The evolution of high visibility protective workwear

High visibility workwear is essential to ensuring the safety of workforces. In certain industries and professions, such as railway maintenance, it is difficult to imagine working without the help of glowing garments. Yet, this was the case for all workers in any environments prior to the 1900s. In fact, the history of high visibility workwear only spans back around 8 decades!

In this post, phs Besafe will be examining how high visibility workwear has evolved into the essential safety requirement that it is today…



The invention of high visibility as we know it

The origins of high visibility workwear are found in the 1930s, when Bob Switzer was injured while unloading creates at a Heinz Ketchup factory. He was injured so badly that he went into a coma and his eyesight was permanently damaged. To help his recovery, Bob spent time in a dark room where his brother entertained him using fluorescent chemicals. Following his recovery, Bob experimented further with fluorescent chemicals and the brothers invented the first fluorescent paint.

Development of high visibility wearables

The next notable step in this evolution is the use of high visibility garments during World War II. This is when the U.S started experimenting with using high visibility garments to reduce friendly fire and to communicate between ground and air troops. In addition to this, high viz buoys were also used to distinguish what parts of the sea had been searched for explosives.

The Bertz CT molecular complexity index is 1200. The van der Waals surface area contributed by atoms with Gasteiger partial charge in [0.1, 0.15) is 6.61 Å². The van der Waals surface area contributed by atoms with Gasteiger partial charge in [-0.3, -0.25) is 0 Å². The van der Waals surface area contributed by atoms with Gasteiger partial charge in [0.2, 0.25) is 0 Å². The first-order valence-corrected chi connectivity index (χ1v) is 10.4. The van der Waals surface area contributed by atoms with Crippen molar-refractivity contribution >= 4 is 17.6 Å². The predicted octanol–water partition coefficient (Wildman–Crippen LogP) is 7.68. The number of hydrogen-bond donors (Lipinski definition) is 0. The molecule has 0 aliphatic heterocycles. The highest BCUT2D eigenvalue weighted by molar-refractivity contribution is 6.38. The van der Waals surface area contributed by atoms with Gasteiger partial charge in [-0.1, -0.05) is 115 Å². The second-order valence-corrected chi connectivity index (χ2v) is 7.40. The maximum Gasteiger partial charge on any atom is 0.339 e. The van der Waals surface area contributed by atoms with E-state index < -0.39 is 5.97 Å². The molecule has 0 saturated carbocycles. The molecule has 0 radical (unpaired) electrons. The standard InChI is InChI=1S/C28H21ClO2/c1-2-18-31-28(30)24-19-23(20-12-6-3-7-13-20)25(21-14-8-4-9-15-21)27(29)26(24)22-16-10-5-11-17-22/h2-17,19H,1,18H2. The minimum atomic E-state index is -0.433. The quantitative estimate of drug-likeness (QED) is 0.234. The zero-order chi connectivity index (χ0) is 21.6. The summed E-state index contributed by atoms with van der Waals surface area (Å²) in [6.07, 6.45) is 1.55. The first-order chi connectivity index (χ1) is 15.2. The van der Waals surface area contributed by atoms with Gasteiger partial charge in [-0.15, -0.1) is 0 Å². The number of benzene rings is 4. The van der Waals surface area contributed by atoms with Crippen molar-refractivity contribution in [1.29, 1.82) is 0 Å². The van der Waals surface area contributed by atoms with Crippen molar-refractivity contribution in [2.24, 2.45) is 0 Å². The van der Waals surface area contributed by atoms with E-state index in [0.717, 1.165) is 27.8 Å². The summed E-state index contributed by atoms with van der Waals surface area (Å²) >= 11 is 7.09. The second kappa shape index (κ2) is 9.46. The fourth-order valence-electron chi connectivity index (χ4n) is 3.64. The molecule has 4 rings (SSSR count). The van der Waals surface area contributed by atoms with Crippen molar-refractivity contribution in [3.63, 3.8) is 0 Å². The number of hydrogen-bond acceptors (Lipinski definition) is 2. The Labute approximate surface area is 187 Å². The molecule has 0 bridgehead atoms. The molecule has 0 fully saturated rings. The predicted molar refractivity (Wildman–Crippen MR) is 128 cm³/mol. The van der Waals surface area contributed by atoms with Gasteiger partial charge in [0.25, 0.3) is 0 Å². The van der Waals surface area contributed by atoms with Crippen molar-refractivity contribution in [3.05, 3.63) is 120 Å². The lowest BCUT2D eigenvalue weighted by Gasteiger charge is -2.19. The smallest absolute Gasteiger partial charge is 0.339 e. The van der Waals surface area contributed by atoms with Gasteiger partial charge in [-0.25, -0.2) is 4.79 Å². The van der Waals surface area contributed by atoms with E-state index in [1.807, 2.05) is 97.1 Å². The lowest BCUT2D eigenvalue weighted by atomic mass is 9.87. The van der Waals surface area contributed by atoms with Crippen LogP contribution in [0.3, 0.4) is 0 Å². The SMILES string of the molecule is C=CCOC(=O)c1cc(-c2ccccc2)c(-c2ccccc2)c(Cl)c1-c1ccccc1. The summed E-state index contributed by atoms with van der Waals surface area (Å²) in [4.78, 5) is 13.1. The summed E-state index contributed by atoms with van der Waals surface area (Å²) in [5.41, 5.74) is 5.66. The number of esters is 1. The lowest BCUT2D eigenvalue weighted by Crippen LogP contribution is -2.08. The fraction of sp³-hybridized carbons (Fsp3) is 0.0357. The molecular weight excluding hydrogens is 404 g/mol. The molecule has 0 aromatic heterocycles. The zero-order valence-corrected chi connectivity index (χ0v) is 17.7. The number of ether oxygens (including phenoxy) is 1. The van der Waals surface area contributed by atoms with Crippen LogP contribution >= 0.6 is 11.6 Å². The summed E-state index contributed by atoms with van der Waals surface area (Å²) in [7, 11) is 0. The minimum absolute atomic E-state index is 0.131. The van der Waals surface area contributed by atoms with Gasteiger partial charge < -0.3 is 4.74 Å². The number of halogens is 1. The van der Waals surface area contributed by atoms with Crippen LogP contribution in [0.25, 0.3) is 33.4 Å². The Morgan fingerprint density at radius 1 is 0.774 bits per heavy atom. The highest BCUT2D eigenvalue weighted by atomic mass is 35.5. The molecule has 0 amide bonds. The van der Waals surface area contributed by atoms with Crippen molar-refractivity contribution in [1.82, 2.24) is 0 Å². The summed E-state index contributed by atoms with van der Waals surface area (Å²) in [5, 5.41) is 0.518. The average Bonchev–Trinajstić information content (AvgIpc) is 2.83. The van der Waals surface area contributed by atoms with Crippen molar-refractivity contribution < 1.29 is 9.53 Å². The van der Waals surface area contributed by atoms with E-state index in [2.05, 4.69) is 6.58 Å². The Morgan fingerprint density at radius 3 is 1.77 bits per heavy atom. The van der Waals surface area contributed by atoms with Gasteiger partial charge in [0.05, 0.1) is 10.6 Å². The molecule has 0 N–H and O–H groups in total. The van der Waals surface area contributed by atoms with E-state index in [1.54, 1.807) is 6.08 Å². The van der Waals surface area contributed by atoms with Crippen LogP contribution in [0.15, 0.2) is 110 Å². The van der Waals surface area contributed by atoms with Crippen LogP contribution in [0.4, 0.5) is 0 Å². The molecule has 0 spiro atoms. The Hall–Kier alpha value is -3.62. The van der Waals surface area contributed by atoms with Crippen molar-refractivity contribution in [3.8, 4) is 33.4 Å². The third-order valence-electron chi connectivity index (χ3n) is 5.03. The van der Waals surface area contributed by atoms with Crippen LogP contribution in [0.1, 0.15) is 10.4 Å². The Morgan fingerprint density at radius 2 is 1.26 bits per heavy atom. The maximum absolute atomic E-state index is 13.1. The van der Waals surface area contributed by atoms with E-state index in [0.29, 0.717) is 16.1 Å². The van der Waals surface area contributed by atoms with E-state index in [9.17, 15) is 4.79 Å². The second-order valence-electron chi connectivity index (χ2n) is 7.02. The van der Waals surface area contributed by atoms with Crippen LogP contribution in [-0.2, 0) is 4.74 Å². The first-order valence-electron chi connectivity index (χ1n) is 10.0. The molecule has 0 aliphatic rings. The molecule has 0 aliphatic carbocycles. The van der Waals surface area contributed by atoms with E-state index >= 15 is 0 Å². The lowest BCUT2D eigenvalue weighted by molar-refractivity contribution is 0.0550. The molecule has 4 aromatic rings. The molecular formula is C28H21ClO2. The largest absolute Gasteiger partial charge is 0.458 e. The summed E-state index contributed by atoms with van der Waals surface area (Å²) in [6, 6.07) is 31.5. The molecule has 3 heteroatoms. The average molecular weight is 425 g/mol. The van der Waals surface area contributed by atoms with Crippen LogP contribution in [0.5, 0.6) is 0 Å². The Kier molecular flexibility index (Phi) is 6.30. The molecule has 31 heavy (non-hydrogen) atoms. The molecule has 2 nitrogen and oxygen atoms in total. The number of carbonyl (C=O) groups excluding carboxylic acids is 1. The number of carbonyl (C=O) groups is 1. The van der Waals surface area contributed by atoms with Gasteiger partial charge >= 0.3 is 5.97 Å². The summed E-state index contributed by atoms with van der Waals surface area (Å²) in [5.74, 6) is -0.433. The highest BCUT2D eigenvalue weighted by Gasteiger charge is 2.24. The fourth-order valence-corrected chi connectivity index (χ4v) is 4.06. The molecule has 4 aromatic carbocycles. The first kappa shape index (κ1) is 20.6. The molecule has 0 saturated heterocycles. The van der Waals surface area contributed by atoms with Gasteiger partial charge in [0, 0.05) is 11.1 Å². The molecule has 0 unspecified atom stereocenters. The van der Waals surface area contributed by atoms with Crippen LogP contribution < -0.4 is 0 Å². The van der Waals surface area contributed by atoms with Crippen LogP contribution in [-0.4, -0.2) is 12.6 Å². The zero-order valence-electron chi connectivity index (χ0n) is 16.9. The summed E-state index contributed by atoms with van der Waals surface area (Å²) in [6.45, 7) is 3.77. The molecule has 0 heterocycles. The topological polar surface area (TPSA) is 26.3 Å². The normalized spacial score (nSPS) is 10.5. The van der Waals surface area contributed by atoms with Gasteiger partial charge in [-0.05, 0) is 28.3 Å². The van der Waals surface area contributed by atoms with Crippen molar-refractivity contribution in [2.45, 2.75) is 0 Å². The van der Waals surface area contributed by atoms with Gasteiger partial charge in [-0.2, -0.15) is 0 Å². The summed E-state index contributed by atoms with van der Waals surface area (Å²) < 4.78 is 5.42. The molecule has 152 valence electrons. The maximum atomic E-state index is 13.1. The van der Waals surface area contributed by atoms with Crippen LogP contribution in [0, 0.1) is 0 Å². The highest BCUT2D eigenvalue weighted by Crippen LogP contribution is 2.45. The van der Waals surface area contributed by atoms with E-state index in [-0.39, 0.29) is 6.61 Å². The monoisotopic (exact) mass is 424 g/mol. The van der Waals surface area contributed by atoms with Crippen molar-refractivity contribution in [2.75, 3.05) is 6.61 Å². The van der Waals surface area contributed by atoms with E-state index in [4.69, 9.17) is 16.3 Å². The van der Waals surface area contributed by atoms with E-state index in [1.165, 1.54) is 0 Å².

Moreover, in 1964, Scottish Rail were the first company to introduce high visibility workwear to the rail services. The success and importance of this is apparent, as by 1965 every rail worker on the West Coast Main Line was issued with high visibility garments.

Changes in high visibility legislation

In 1974, the Health and Safety at Work Act was first put in place in the UK. This determined the requirements that employers needed to follow in regard to their employees’ safety. Ensuring that workers are seen when working in potentially dangerous situations was a key requirement of this.

 In 1992, we then saw the introduction of the Personal Protective Equipment at Work Act. This act included that workwear must be appropriate for the conditions in which an employee is working, and it must fit them correctly in order to protect their health and control safety risks.

The EN471 standard was a specification for high visibility clothing that was introduced in 1994. This standard, however, was superseded by an adapted version in 2003. The standard worked on a class system stating the required amounts of background to reflective material ration. These classes were then assigned to specific jobs based on how dangerous not being seen could be.

The success of the standard meant that in 2013, the EN ISO 20471 was introduced. This meant that regulation stipulated must be adhered to on an international basis, rather than just in the EU. 



 

High visibility workwear today

With our needs growing and developments in technology moving alongside said needs, high visibility clothing has come a long way since the Switzer brothers’ dark room. Our phs Besafe Glow Gear highlights the ability of high visibility today. This range adds an extra layer of visibility and can react to the wearer’s environment. The three elements of this workwear are day time fluorescence, retro reflectivity and phosphorescent illumination. These elements are displayed superbly in the image below. 



The extra layer of reflective tape works by photons absorbing energy from UV light, generating increased activity in the electrons that then release that energy through the medium of light.

Please visit our site for more information on the best high visibility Bright Gear and Glow Gear garments available today.


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